Rembrandt's The Resurrection of Christ, c1635-39
Easter is an opportunity for Christians to affirm what the New Testament clearly declares, that Jesus Christ who died on the cross, actually rose again from the dead.
The apostles made clear that the resurrection of Jesus Christ is the pivotal doctrine of the Christian faith, for without this truth, they said, “our faith is vain”. It proves that Jesus Christ is who he claimed to be, and that he accomplished what he claimed to have come into the world to do.
The fact that God raised Jesus from the dead has massive implications for how we live now. The Easter story is evidence that God’s new creation has been launched upon this broken, messed-up world, and it points forward to the renewal and rebirth of the entire creation.
Since God declares in the resurrection of Christ that he intends to overcome sin and evil, it means that Christians, in the power of the Risen Christ, should work for justice and righteousness in our present world. That means that issues like poverty and the massive economic imbalance of our world need to be addressed with energy and commitment. If God is going to renew all things in Christ, then Christians are called to engage in a programme for change so that every form of sin and injustice is challenged and overcome.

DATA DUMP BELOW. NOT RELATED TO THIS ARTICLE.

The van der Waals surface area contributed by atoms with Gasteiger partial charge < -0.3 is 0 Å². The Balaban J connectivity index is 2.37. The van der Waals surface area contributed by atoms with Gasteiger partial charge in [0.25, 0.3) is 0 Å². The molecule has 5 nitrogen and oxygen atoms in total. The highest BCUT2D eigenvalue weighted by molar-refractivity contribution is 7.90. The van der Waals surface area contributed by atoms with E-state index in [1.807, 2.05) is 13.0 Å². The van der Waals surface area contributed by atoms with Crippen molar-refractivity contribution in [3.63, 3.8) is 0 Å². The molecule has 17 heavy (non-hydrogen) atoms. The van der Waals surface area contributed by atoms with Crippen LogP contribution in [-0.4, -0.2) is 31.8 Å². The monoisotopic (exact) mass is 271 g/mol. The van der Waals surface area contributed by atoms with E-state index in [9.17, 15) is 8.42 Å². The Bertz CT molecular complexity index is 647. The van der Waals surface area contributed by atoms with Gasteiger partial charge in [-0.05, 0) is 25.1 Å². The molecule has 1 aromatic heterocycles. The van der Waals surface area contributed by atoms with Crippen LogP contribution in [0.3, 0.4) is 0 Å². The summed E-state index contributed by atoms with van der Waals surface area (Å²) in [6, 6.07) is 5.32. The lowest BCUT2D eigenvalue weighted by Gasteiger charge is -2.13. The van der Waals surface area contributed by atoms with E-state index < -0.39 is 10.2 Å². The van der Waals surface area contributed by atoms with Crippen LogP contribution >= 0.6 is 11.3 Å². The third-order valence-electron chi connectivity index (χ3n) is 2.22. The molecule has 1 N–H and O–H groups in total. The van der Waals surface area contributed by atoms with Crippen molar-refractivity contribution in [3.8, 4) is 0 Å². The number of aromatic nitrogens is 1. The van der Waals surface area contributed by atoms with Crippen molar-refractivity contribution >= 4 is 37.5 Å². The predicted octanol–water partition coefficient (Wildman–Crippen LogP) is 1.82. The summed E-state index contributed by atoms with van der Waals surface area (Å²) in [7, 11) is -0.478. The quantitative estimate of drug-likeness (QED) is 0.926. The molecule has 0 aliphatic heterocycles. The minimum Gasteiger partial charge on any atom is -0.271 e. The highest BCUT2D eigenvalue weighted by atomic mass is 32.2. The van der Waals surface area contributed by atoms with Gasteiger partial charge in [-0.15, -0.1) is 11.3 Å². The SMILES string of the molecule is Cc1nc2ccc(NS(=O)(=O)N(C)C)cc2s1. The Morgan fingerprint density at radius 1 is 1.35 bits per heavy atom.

The resurrection of Jesus Christ means that we not only apply the gospel to the major problems of our world, but that we also apply it to the intimate details of our personal lives. Christian holiness means that individually we learn to live in the new world created by the Easter.
While there are many parts of the world we cannot affect, there is one part of the world which we can do something about, and that is the person we each call “myself”. In the power of the new life of Christ, we confront sinful attitudes and practices in our own lives, and begin to live in a way that honours and reflects our Crucified and Risen Lord.